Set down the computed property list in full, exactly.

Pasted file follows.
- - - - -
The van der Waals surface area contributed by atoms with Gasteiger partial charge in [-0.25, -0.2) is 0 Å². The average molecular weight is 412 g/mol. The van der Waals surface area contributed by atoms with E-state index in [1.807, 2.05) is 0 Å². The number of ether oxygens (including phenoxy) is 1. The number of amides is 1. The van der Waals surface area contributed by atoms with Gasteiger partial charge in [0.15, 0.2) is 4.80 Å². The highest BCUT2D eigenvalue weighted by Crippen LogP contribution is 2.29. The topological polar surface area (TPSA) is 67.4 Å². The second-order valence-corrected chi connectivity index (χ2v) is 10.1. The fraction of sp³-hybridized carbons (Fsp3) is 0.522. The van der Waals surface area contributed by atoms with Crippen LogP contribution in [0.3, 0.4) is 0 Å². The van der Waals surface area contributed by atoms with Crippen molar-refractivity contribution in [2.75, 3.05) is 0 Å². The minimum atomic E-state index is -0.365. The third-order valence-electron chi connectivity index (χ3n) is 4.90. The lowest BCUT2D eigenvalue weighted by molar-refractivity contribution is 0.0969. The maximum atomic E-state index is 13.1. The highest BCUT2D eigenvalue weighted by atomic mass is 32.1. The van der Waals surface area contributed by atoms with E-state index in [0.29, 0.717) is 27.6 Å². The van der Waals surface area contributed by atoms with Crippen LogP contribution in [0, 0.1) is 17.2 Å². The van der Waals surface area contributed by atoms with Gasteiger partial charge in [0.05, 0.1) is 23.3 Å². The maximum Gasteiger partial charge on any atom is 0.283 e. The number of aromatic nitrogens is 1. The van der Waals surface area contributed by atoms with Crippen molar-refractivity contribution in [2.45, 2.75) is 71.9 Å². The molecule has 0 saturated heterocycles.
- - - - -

The van der Waals surface area contributed by atoms with Gasteiger partial charge in [-0.25, -0.2) is 0 Å². The average molecular weight is 412 g/mol. The van der Waals surface area contributed by atoms with E-state index in [1.807, 2.05) is 0 Å². The number of ether oxygens (including phenoxy) is 1. The number of amides is 1. The van der Waals surface area contributed by atoms with Gasteiger partial charge in [0.15, 0.2) is 4.80 Å². The highest BCUT2D eigenvalue weighted by Crippen LogP contribution is 2.29. The topological polar surface area (TPSA) is 67.4 Å². The second-order valence-corrected chi connectivity index (χ2v) is 10.1. The fraction of sp³-hybridized carbons (Fsp3) is 0.522. The van der Waals surface area contributed by atoms with Crippen LogP contribution in [0.3, 0.4) is 0 Å². The van der Waals surface area contributed by atoms with Crippen molar-refractivity contribution in [2.75, 3.05) is 0 Å². The minimum atomic E-state index is -0.365. The third-order valence-electron chi connectivity index (χ3n) is 4.90. The lowest BCUT2D eigenvalue weighted by molar-refractivity contribution is 0.0969. The maximum atomic E-state index is 13.1. The highest BCUT2D eigenvalue weighted by atomic mass is 32.1. The van der Waals surface area contributed by atoms with E-state index in [0.29, 0.717) is 27.6 Å². The van der Waals surface area contributed by atoms with Crippen LogP contribution in [0, 0.1) is 17.2 Å². The van der Waals surface area contributed by atoms with Gasteiger partial charge in [0.05, 0.1) is 23.3 Å². The maximum Gasteiger partial charge on any atom is 0.283 e. The number of aromatic nitrogens is 1. The van der Waals surface area contributed by atoms with Crippen molar-refractivity contribution in [2.45, 2.75) is 71.9 Å². The molecule has 0 saturated heterocycles.